Michael Duggan on an unconvincing prescription for reviving Irish Catholicism
5 Years to Save the Irish Church
Talks from the National Columba Book Conference,
Columba Books, 94pp, £7.99/$10
Let’s cut to the chase. What exactly is needed to stop the Irish Catholic Church from going under? As I read through these essays, I tried to extrapolate what the contributors were proposing should be done. I think a master list would include: an end to clerical celibacy; reversing Humanae Vitae; women priests; a loosening of the rules concerning who can receive Communion; a change to teaching on homosexuality; a more activist Church, pressurising the state to intervene forcefully on social inequalities; and a more empowered laity.
A specific proposal concerning voluntary baptism, built around the argument that infant baptism is an abuse of human rights, appears solely in the essay by the former president of Ireland, Mary McAleese. However, I can imagine some of the other five contributors sympathising with such a move.
These changes are not, of course, within the immediate gift of the Irish Church. On the other hand, the bishops could begin to agitate for them tomorrow morning, if they so wished. But one can’t help noticing that a Church that took many of these steps would look a lot like the Anglican Church of Ireland. So why, one wonders, when a more congenial alternative is freely and easily available, does no one suggest simply moving over? Why this frenzy about trying to resuscitate something so apparently corrupted, unlovable and difficult to change?
The answer to that particular question is also hard to find in these pages. There may, I suppose, be some kind of deep, ancestral attachment at work. But the contributors seem too principled to cling to such a hollow cause. In any case, the unremitting, industrial-strength sarcasm of Fr Mark Patrick Hederman about the Ireland of the Thirties, Forties and Fifties, takes a blowtorch to any possibility of sentimental attachment to the past.
There are some invocations, too, of the early Church, but we know how contested these can be.
Publisher Garry O’Sullivan, meanwhile, rallies to the figure of the “good priest” working hard for the benefit of everyone. But would Ireland, without its priests, run out of people ready to dedicate themselves to their local communities? It wouldn’t.
Perhaps, then, the contributors believe that, in the doctrine of the Real Presence or in the custom of venerating the Blessed Virgin, there are things that they know to be right and true and could never give up? While Fr Brian D’Arcy enters at least into the vicinity of such arguments with his essay “Listen to the People”, no one in this book shows any strong signs of Catholic exceptionalism.
What several of the contributors do talk about – a lot – are the dire effects of rules and rigidity on Irish Catholicism. Those days are past, however. “The age of Trent is over and done with,” rejoices Fr D’Arcy (who also believes that, when Pope Benedict resigned, “it was as if the Holy Spirit was allowed back into the Church”, while Pope Francis, on the other hand, “not only talks, but acts like Jesus”).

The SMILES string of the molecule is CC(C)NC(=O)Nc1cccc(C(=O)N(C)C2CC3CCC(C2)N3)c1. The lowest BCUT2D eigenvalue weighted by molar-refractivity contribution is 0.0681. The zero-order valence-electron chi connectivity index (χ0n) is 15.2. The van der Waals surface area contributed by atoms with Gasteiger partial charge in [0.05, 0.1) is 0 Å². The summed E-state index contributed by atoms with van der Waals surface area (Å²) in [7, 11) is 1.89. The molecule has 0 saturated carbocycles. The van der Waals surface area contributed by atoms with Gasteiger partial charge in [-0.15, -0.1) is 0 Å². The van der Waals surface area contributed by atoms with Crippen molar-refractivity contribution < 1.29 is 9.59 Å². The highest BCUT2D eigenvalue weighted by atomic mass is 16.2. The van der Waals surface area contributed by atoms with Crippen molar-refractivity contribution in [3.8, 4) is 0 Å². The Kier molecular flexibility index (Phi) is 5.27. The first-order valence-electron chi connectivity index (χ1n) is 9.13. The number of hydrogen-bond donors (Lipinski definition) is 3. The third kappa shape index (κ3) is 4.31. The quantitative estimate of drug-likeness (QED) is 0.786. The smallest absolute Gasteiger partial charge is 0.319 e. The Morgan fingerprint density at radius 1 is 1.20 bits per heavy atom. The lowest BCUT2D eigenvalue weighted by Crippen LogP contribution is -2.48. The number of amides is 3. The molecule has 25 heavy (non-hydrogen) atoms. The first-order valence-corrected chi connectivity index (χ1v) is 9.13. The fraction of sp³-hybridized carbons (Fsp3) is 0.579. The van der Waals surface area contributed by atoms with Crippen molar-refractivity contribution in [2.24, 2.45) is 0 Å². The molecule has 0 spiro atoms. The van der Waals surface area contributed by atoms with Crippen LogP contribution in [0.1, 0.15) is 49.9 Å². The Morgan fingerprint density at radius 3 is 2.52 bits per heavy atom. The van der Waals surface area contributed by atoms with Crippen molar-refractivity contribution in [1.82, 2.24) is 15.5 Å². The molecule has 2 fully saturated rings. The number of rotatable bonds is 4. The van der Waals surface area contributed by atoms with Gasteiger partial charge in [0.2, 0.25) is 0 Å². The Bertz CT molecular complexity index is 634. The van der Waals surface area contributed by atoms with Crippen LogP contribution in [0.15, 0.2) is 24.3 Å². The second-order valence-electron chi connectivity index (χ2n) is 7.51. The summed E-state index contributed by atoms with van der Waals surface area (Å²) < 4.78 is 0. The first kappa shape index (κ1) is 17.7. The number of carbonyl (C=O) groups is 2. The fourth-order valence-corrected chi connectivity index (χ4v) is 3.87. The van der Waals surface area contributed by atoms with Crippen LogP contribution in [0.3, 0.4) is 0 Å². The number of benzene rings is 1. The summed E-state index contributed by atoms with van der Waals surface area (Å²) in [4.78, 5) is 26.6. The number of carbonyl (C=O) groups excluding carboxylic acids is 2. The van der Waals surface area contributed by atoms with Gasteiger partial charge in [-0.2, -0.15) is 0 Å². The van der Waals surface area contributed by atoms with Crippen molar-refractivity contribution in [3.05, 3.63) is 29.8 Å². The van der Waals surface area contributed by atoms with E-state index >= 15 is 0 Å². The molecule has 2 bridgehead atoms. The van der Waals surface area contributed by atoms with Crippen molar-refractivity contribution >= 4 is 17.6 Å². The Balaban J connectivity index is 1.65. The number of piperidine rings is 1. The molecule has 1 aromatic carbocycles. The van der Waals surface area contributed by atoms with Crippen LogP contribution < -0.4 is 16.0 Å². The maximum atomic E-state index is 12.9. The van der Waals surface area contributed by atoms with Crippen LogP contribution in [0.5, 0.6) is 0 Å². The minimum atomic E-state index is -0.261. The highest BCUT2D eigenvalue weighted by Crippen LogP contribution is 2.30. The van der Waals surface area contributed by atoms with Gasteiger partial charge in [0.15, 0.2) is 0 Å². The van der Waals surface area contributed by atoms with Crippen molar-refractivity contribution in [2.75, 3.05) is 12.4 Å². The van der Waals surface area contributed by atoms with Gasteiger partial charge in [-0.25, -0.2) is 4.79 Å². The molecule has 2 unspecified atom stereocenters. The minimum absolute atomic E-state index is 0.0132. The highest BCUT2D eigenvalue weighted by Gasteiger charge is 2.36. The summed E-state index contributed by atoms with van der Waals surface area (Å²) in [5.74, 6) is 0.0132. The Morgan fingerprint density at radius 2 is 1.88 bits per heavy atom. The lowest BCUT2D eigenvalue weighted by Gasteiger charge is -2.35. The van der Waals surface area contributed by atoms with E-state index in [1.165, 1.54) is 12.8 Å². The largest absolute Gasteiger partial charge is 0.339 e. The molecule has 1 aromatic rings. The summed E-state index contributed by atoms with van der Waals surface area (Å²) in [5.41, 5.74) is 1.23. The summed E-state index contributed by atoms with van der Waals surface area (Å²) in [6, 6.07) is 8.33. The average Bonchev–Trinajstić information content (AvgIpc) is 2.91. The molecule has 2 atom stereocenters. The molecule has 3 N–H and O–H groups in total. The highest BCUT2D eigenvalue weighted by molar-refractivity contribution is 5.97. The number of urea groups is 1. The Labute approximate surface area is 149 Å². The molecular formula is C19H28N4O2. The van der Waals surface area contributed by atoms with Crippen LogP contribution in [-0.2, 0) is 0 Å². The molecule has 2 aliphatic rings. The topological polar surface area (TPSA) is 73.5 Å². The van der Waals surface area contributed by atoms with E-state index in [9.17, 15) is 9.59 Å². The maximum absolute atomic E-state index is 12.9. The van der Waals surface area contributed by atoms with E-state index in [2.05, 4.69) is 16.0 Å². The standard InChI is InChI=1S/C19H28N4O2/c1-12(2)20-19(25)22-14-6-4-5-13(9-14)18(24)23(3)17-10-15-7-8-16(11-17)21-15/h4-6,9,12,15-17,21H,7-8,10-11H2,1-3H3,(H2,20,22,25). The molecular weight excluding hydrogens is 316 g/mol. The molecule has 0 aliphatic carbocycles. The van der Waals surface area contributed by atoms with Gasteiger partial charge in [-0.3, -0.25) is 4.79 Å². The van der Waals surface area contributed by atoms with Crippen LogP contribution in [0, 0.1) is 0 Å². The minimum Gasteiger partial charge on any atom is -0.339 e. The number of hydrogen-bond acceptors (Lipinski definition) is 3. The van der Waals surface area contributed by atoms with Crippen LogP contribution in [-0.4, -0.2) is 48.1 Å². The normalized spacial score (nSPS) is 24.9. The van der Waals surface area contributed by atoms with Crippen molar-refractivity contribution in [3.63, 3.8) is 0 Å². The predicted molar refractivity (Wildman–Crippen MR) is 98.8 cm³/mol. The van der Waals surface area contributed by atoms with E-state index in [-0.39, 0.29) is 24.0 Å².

When Irish churches were packed to the rafters, it was mainly, he believes, down to control-freakery on the part of clergy and cunning on the part of a people grown adept at playing along.
Fr D’Arcy offers the Sermon on the Mount as the “blueprint” for the future. However, he seems to stop reading it after the Beatitudes. As a result, Christ’s teachings on lust, divorce and adultery, his talk of the “hell of fire” and those who might be cast into it, even the recognition in the Our Father of the dangers of temptation, evil and sin get nowhere near this blueprint. On what grounds are Christ’s own warnings and strictures dropped? This question is left unraised and unanswered. The contributors to 5 Years seem strenuously to avoid the “hard sayings” of the Gospel.
The essay by Fr Joe McDonald is an outlier of sorts, however. Fr McDonald, a parish priest in Dublin, is concerned about a harsh, excluding Church, yes – but he is also aghast at what he calls “the trampling of the sacred”. “We are the only major faith that tolerates growing disrespect in the sacred place reserved for worship,” he writes, reflecting on the things he sees adults get up to during First Holy Communion services. “Are you seriously telling me our Muslim sisters and brothers would put up with this reprehensible behaviour in the mosque?”
He would like to enforce a “country-wide liturgical audit”. Music at Mass must be prayer, not performance. Chewing gum, putting on make-up and allowing children to run around must “not be permitted”. Fr McDonald’s co-contributors will, I imagine, recoil at such rules-based talk.
There are many more unsquared circles in these pages. The hour of salvation still feels like a long way off.